Year A (17 April 2011)
Many of us would have heard homilies on this weekend before Easter that made reference to the fickleness of the people in the crowds in the readings who within a matter of days changed their happy song of ‘Hosanna” to heartless cries of “Crucify him!’ The assumption being that the people who welcomed Jesus on his arrival in Jerusalem on the Sunday were the same people who bullied Pilate into releasing Barabbas and executing Jesus five days later.
Pope Benedict in part two of his study on Jesus of Nazareth focusing on Holy Week that was published last month says emphatically that they were not the same people. He writes ‘All the Gospels make it very clear that the scene of Messianic homage to Jesus was played out on his entry into the city and that those taking part were not the inhabitants of Jerusalem, but crowds who accompanied Jesus and entered the Holy City with him.’ These would have been fellow pilgrims from towns and villages far and near who were travelling with Jesus and his disciples to Jerusalem for the feast of the Passover. Many of them would have witnessed miraculous healings and the amazing scenes at Lazarus’ tomb just days before.
Pope Benedict writes ‘In Matthew’s account when he entered Jerusalem, the whole city was stirred (the word Matthew uses here is the same word he uses to describe the earthquake when Jesus was crucified and the great earthquake when the angel rolled back the stone from his tomb) and they asked : Who is this? And the crowds said: This is the prophet Jesus from Nazareth in Galilee. People had heard of the prophet from Nazareth, but he did not appear to have any importance for Jerusalem, and the people did not know him. The crowd that paid homage to Jesus at the gateway to the city was not the same crowd that later demanded his crucifixion. ‘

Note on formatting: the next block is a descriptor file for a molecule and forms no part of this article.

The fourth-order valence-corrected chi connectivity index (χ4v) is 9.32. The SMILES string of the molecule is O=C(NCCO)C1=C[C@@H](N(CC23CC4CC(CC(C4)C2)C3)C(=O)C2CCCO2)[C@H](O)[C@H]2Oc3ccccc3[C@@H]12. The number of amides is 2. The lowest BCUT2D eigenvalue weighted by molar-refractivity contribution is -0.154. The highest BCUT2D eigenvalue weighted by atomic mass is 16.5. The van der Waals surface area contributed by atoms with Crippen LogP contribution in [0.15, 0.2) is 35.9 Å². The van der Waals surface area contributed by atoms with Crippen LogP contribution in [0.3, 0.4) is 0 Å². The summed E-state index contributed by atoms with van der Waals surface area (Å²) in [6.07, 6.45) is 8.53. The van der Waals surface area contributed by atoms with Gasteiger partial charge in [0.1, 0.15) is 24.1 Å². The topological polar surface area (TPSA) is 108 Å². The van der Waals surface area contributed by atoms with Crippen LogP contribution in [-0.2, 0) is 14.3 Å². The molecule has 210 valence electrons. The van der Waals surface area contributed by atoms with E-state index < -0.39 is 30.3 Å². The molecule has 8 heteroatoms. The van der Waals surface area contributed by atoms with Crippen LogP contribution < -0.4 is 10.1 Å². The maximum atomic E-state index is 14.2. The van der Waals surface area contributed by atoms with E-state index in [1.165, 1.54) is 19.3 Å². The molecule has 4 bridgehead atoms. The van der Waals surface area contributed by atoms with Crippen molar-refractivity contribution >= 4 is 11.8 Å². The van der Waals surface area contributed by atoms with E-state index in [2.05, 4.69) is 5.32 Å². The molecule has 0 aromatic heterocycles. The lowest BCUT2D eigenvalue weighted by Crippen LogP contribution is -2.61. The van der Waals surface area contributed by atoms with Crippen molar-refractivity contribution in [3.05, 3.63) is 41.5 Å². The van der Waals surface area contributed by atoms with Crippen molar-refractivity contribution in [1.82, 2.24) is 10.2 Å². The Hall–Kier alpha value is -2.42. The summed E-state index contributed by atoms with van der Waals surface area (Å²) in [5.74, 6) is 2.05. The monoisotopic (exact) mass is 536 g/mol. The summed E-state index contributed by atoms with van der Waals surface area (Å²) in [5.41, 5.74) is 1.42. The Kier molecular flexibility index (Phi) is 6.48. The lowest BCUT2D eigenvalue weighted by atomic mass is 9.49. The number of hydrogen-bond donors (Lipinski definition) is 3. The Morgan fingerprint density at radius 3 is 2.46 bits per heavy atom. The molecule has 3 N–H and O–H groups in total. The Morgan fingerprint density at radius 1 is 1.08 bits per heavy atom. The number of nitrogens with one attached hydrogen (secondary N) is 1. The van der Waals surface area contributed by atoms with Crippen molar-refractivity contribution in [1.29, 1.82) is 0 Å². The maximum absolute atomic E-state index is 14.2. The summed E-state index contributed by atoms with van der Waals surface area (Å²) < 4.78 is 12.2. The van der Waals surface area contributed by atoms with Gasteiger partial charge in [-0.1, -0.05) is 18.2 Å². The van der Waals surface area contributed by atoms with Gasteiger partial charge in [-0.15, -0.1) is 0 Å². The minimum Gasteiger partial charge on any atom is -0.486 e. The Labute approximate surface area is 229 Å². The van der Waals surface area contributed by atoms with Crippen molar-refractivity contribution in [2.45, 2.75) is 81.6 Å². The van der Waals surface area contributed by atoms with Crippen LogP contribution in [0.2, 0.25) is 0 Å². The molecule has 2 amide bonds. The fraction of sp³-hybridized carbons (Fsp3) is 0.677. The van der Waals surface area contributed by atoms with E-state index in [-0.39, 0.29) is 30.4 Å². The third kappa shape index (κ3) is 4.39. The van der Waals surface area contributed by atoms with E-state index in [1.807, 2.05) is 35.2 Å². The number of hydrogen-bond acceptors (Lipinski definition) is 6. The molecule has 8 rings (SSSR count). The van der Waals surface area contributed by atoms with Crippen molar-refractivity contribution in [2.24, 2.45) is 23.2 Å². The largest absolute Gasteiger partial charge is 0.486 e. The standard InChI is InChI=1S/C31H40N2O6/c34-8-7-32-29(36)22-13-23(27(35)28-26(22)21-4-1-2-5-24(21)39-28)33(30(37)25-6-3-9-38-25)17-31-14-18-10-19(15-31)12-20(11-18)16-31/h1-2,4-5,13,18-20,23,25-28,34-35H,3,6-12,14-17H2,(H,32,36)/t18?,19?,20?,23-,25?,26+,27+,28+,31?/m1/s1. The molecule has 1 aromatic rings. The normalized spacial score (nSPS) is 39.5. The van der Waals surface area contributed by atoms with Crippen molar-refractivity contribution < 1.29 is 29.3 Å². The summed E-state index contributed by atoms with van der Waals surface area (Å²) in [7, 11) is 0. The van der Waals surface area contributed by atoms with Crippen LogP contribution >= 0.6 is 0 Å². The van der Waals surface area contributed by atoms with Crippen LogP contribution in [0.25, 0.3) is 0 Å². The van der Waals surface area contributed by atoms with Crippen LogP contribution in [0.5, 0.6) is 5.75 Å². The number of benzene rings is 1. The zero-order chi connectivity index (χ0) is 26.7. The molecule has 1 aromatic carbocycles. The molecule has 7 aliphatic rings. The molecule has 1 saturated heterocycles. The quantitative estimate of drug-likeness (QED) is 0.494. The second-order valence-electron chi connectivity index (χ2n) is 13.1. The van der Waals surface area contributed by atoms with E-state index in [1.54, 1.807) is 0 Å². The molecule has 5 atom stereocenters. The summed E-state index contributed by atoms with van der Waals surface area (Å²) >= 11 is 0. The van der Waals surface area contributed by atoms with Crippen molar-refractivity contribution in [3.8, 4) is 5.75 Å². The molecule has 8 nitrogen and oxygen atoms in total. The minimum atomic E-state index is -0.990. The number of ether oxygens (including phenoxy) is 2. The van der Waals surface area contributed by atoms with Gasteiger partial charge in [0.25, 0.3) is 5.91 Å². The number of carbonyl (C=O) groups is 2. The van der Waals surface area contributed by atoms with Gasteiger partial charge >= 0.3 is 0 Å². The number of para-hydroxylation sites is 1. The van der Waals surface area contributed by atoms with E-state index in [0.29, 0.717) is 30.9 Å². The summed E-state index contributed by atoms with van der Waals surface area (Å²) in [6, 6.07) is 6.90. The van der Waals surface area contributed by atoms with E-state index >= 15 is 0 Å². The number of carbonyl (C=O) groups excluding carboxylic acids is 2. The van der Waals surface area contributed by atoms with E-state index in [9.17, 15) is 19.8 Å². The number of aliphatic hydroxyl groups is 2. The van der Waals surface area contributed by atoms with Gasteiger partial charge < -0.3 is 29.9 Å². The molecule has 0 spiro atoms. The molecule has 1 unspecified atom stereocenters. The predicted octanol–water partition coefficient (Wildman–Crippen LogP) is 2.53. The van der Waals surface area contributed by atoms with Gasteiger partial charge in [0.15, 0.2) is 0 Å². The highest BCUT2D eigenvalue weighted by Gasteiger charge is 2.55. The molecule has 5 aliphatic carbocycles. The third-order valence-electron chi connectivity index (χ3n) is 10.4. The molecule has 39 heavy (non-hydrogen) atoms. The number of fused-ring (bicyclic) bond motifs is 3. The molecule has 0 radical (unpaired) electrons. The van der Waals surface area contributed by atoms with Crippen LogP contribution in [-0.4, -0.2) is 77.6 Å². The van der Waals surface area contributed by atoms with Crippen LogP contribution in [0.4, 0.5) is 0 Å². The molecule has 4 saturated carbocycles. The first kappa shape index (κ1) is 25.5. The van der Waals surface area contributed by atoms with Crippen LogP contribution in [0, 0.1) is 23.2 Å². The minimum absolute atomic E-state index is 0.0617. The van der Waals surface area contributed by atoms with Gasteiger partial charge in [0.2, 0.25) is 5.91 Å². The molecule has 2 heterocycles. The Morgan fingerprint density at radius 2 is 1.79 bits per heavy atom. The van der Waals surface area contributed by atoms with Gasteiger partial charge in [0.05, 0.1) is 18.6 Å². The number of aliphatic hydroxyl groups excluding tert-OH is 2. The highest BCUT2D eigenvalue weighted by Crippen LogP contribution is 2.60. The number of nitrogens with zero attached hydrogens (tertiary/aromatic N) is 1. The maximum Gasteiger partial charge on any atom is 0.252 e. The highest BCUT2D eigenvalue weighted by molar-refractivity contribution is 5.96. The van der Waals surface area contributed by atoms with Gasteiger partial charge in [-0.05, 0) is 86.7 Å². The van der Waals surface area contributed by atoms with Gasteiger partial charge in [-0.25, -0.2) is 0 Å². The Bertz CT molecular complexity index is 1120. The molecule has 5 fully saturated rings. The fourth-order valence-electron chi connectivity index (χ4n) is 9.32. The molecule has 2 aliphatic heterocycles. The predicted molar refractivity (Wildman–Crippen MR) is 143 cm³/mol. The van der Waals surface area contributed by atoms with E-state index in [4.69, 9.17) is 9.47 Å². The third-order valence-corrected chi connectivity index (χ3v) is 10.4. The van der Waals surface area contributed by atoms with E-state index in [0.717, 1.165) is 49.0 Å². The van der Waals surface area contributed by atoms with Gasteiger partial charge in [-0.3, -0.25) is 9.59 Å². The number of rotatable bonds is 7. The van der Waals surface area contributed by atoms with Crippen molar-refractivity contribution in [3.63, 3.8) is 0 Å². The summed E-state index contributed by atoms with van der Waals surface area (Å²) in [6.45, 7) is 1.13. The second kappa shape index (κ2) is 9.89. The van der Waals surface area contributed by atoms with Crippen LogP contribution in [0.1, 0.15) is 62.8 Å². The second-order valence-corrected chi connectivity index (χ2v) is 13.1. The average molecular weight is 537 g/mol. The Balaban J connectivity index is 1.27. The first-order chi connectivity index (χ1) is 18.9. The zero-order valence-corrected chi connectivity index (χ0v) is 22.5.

The crowd who called for Jesus’ death was made up of followers of Barabbas who had been mobilised to secure the Passover amnesty for him: as a rebel against Roman occupation he could naturally count on a good number of supporters. There was nothing that Pilate could say that would dissuade them; they were completely indifferent to Jesus. The others in the crowd were the Temple aristocracy; the Jewish religious leaders and their followers who wanted Jesus executed for blasphemy.
Certainly there must have been some in the crowd who cried out to Pilate to release Jesus but their voices were drowned by the loud majority. This meant that the vox populi (the voice of the people), on which Roman law was build, was one-sided. The Barabbas crowd was conspicuous while the followers of Jesus could not be seen or heard.
We have a similar situation in our own society and world. The public and political voices rejecting religion and ridiculing Christ are heard way and above the prayers of the faithful – and the result is the same; violence to solve problems and settle differences and the cries of the helpless, the defenceless, the battered and the beaten are looked on with indifference.
The excited crowd that welcomed Jesus to the Holy City with joyful praise and waving palms were filled with hope, eager expectation and enthusiasm. But all too soon their passion was smothered by fear and doubt.
We all face that fear and doubt at some time. The commitment that Jesus expects from us is daunting. Love in the face of rejection and hostility; love in the face of injustice; love in the face of pain and suffering; love in the face of death. For each of us there will be a time for singing our hosannas and a time to shoulder our cross.
As the end of Lent and the beginning of the Easter Triduum approach we might like to consider how our attitude to Easter so often resembles that of the crowds and resolve to do better. Perhaps this Easter we could focus our hearts more on the sacred significance of these holy days and less on the cheer of a long holiday.
The Easter Triduum is the ultimate celebration of our faith. Starting on Thursday night with the institution of the Eucharist at the Last Supper and finishing on Easter Sunday with the Resurrection, in and through the Triduum we profess who we are and what we believe. Our Easter activities should mirror our faith; our faith reflected in our actions.
Easter is a time for us to be seen and heard as disciples of Christ; to be seen and heard above the noise of those who are indifferent to Jesus of Nazareth; seen and heard above the crowds who are indifferent to the Good News of Salvation.